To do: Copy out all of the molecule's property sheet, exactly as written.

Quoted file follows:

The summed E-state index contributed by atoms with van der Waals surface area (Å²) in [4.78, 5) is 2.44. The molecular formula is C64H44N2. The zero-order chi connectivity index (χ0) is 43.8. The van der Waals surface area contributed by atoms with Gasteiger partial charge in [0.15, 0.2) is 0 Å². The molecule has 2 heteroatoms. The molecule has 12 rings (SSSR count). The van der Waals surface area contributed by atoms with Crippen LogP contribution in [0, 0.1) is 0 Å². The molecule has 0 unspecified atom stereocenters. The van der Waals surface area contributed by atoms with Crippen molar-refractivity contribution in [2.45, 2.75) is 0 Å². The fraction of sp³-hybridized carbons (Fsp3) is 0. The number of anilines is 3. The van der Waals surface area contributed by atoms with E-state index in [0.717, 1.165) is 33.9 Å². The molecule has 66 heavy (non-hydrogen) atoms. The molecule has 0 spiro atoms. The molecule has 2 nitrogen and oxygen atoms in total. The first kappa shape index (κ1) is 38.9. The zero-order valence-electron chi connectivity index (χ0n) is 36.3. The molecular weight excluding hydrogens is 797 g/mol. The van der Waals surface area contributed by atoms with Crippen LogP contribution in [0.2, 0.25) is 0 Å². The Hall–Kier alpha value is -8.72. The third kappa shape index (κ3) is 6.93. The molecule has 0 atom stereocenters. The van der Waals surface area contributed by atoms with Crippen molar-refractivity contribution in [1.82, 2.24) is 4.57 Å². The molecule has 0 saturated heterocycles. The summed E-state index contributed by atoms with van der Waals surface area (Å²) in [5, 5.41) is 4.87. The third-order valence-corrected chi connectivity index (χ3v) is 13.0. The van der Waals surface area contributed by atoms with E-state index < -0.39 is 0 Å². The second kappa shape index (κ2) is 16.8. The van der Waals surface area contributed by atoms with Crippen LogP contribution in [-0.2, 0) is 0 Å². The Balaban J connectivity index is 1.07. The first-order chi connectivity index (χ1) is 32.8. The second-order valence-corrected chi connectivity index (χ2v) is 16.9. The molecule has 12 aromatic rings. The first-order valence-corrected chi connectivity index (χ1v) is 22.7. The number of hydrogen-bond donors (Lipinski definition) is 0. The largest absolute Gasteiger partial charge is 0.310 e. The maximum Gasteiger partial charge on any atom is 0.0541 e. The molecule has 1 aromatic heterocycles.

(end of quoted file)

The summed E-state index contributed by atoms with van der Waals surface area (Å²) in [4.78, 5) is 2.44. The molecular formula is C64H44N2. The zero-order chi connectivity index (χ0) is 43.8. The van der Waals surface area contributed by atoms with Gasteiger partial charge in [0.15, 0.2) is 0 Å². The molecule has 2 heteroatoms. The molecule has 12 rings (SSSR count). The van der Waals surface area contributed by atoms with Crippen LogP contribution in [0, 0.1) is 0 Å². The molecule has 0 unspecified atom stereocenters. The van der Waals surface area contributed by atoms with Crippen molar-refractivity contribution in [2.45, 2.75) is 0 Å². The fraction of sp³-hybridized carbons (Fsp3) is 0. The number of anilines is 3. The van der Waals surface area contributed by atoms with E-state index in [0.717, 1.165) is 33.9 Å². The molecule has 66 heavy (non-hydrogen) atoms. The molecule has 0 spiro atoms. The molecule has 2 nitrogen and oxygen atoms in total. The first kappa shape index (κ1) is 38.9. The zero-order valence-electron chi connectivity index (χ0n) is 36.3. The molecular weight excluding hydrogens is 797 g/mol. The van der Waals surface area contributed by atoms with Crippen LogP contribution in [0.2, 0.25) is 0 Å². The Hall–Kier alpha value is -8.72. The third kappa shape index (κ3) is 6.93. The molecule has 0 atom stereocenters. The van der Waals surface area contributed by atoms with Crippen molar-refractivity contribution in [1.82, 2.24) is 4.57 Å². The molecule has 0 saturated heterocycles. The summed E-state index contributed by atoms with van der Waals surface area (Å²) in [5, 5.41) is 4.87. The third-order valence-corrected chi connectivity index (χ3v) is 13.0. The van der Waals surface area contributed by atoms with E-state index < -0.39 is 0 Å². The second kappa shape index (κ2) is 16.8. The van der Waals surface area contributed by atoms with Crippen LogP contribution in [-0.2, 0) is 0 Å². The Balaban J connectivity index is 1.07. The first-order chi connectivity index (χ1) is 32.8. The second-order valence-corrected chi connectivity index (χ2v) is 16.9. The molecule has 12 aromatic rings. The first-order valence-corrected chi connectivity index (χ1v) is 22.7. The number of hydrogen-bond donors (Lipinski definition) is 0. The largest absolute Gasteiger partial charge is 0.310 e. The maximum Gasteiger partial charge on any atom is 0.0541 e. The molecule has 1 aromatic heterocycles.